Styx reaching new listeners
Published 9:19 am Thursday, March 20, 2014
ELKHART—While the band Styx was formed in the early 1970s and saw its popularity quickly rise soon thereafter, the band has actually performed more live shows since 1999 than it did in all of the previous years combined.
Styx schedules roughly 100 shows per year, and their frenetic touring schedule shows no signs of abating. In fact, they are currently in the midst of their 2013-2014 North American Tour, with a stop scheduled for Elkhart’s Lerner Theater on April 3. Head East will be the opening act.
Later this summer, Styx will continue their travels, sharing the bill with Foreigner on their “Soundtrack of Summer” tour. The nearest stop on that tour will be an appearance in their hometown of Chicago on June 6.
“That’s actually really fun! It’s our big, summer blockbuster tour. We’ve gone out with Def Leppard, Yes and REO Speedwagon in the past,” explained singer and keyboardist Lawrence Gowan. “This year, we’ll also be joined by Don Felder, and he’ll be playing some of the Eagles’ big hits.”
When asked why Styx tours so much, Gowan explained that, in 1999 when he joined the band, “Styx had reached a level of cultural reference, but many people hadn’t had a chance to see them. There was a lot more of the world that wanted to see Styx play live.”
The band chose Gowan to fill the shoes of Dennis DeYoung, who had left the band a few years earlier, in part because he enjoyed touring so much.
“They were looking for someone who likes to tour, and I was doing about 140 shows a year,” Gowan explained.
In fact, Gowan loves performing live so much that, when Styx isn’t on tour, he spends his free time playing his solo material at gigs around Canada. Based in Toronto, he had enjoyed a successful solo career there for years before joining forces with Styx.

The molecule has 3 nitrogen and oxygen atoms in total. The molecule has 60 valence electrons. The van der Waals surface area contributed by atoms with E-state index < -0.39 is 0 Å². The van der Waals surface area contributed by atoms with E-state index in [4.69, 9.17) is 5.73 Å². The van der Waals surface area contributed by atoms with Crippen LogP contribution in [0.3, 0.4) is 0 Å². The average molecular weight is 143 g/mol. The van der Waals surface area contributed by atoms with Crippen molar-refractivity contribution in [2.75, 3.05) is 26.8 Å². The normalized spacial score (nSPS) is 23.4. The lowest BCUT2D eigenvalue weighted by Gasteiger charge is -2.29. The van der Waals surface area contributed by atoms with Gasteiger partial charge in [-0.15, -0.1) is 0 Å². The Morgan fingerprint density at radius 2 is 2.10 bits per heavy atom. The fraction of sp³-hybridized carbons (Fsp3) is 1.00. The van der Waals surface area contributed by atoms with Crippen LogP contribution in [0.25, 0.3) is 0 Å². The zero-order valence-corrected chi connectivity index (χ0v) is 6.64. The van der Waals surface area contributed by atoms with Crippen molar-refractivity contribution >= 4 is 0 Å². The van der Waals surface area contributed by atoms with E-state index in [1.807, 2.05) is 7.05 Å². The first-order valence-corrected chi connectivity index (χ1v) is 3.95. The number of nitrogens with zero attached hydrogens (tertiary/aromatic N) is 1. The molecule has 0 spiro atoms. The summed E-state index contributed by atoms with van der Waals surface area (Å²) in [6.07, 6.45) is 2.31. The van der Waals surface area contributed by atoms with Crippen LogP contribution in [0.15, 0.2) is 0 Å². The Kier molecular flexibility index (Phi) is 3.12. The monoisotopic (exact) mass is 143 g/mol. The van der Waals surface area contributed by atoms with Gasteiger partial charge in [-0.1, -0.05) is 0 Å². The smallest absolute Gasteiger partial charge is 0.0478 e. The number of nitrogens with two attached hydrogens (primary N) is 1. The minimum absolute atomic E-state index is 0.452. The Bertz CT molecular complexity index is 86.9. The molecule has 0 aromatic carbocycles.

“I play solo shows in Canada during my tiny bit of time off from touring with Styx,” Gowan said.
With all that time devoted to the road, Styx has not had much of an opportunity to record new albums in the studio.
“We can’t record all of the new material that we have,” Gowan said. “We just don’t have time between tours. We just haven’t wanted to commit the time to recording new material.”
Instead, Styx has recorded a number of live albums, and they released a two-volume set, “Regeneration I and II,” that includes all of the songs that they are known for.
“We put out the two ‘Regeneration’ albums in 2010 and 2011, as well as a live DVD. There are a couple of new things on that as well,” Gowan said. “We’ve only done one album of brand new material since I’ve been with the band.”
That means that concert-goers are sure to hear most of the songs that have made Styx so popular over the years.
“We can’t play all of the favorites as well as a lot of new songs, but it makes us feel good to have such a body of work,” Gowan said. “We’re able to wedge snippets of new material into the shows, and we have to satisfy ourselves with that.”
As with any band, Styx has some songs that the hardcore fans love, even though they never received much airtime.
“We’re also doing some of the songs that weren’t as popular when they first came out,” Gowan said. “They’re basically B-sides that weren’t necessarily big radio hits, but they are very popular with the younger crowd. People are rediscovering them.”
Gowan is thrilled that the band has found a new audience in the younger generation.
“There are so many younger people who have come to appreciate Styx, and they want to see us perform live,” Gowan said. “The music industry has changed a lot in the last decade, but the one thing you can’t download is the live experience.”
Even though the band plays so many shows every year, they still keep each performance fresh.
“We always play a different set from the one we did the night before. Of course, we play all of those great standards, like ‘Come Sail Away,’ and some of the others,” Gowan said. “But, what happens in the moment arises from what the audience brings. Every night, something unique happens.”
Tickets to see Styx on April 3 at the Lerner Theater are on sale now, and they can be purchased through www.thelerner.com or by calling their box office at (574) 293-4469 or (800) 294-8223. Doors to the venue will open at 6:30 p.m., and Head East will open the show an hour later.